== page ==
;   {poll_return}
  0x00007fdb6d111857: retq

The first two instructions are just setting up the stack frame, and then the next two instructions pop the stack frame. I don’t know what the purpose of the test instruction is here, but it just compares a register to some value at some specific memory address.

I ran the same command again, but using TestL (with long N). Here is the decompiled C2 code:

Compiled method (c2)      77   16       4       TestL::test (30 bytes)
[Entry Point]
[Verified Entry Point]
  # {method} {0x00007f2df15cf428} 'test' '()V' in 'TestL'
  #           [sp+0x20]  (sp of caller)
  0x00007f2df5111ba0: sub    $0x18,%rsp
  0x00007f2df5111ba7: mov    %rbp,0x10(%rsp)    ;*synchronization entry
                                                ; - TestL::test@-1 (line 13)

  0x00007f2df5111bac: xor    %r10d,%r10d
  0x00007f2df5111baf: xor    %r11d,%r11d
  0x00007f2df5111bb2: mov    $0x1,%r8d
  0x00007f2df5111bb8: jmp    0x00007f2df5111bcc
  0x00007f2df5111bba: nopw   0x0(%rax,%rax,1)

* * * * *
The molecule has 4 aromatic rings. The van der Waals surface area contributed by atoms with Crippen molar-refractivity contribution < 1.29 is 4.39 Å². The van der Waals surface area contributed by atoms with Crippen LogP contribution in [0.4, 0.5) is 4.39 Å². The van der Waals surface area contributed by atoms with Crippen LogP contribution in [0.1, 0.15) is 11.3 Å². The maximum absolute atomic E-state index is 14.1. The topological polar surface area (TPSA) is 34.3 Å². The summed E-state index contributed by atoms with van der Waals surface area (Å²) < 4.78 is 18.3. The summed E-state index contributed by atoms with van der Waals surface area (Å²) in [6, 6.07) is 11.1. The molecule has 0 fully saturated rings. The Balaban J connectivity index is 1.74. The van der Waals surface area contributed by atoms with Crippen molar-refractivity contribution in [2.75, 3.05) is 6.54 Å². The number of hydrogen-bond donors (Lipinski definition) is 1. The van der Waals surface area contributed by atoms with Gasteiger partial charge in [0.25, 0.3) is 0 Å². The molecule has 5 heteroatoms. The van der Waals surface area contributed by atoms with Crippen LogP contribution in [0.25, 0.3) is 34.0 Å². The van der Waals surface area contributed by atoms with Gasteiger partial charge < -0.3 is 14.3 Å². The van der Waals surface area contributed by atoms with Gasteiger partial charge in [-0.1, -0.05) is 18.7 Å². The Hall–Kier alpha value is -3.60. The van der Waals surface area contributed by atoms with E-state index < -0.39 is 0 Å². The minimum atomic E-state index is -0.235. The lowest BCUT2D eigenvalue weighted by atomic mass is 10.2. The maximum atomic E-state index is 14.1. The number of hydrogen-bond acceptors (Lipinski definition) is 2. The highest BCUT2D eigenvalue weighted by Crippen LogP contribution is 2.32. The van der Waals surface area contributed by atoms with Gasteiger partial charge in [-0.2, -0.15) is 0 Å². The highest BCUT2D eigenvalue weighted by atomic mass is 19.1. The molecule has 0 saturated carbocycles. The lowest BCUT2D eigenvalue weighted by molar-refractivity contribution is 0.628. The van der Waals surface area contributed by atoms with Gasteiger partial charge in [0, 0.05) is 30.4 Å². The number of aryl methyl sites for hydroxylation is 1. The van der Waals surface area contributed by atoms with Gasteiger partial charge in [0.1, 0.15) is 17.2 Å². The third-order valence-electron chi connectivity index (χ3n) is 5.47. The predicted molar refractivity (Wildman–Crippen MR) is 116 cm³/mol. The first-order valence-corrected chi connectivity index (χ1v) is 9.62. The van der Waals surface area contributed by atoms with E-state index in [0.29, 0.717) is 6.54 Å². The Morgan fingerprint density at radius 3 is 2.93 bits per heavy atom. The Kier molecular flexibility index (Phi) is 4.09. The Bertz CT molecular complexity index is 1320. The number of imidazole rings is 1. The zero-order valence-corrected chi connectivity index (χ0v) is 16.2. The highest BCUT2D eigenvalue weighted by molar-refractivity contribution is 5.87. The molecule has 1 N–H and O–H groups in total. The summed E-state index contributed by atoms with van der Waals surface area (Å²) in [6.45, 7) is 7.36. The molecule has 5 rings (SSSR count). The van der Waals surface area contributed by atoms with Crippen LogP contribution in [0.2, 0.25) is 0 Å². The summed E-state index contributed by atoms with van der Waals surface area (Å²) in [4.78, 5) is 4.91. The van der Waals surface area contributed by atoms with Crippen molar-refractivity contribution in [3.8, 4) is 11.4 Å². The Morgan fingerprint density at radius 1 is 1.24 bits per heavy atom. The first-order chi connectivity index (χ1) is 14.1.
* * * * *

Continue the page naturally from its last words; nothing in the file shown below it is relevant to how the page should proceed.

0x00007f2df5111bc0: mov    %r8d,%r9d
  0x00007f2df5111bc3: inc    %r9d
  0x00007f2df5111bc6: mov    %r8d,%r11d
  0x00007f2df5111bc9: mov    %r9d,%r8d          ;*iinc
                                                ; - TestL::test@23 (line 15)
  0x00007f2df5111bcc: movslq %r8d,%r9
  0x00007f2df5111bcf: movslq %r11d,%r11
  0x00007f2df5111bd2: add    %r11,%r10          ; OopMap{off=53}
                                                ; - TestL::test@26 (line 15)

  0x00007f2df5111bd5: test   %eax,0x1881f425(%rip)        # 0x00007f2e0d931000
                                                ; - TestL::test@26 (line 15)
                                                ;   {poll}
  0x00007f2df5111bdb: cmp    $0x2710,%r9
  0x00007f2df5111be2: jl     0x00007f2df5111bc0  ;*ifge
                                                ; - TestL::test@14 (line 15)
  0x00007f2df5111be4: add    $0x10,%rsp
  0x00007f2df5111be8: pop    %rbp
  0x00007f2df5111be9: test   %eax,0x1881f411(%rip)        # 0x00007f2e0d931000
                                                ;   {poll_return}
  0x00007f2df5111bef: retq

You can already see that this version is doing a lot more stuff. Notice the cmp and jl instructions near the end: those are for testing the loop condition and running another iteration. This confirms that the loop has not been eliminated in the long N case.

Why is the loop not eliminated? There could be several reasons. One case where it would not be safe to delete the loop is if N was a parameter of the test method, and the loop variable had type int. In that case, the loop variable could in some cases never be larger or equal to N. It might be that the optimizer is conservatively treating all cases with a long upper bound as this potential special case. The C2 compiler does not have a lot of time to do its work, so it is possible that it’s overly conservative in this case to save time in other similar cases.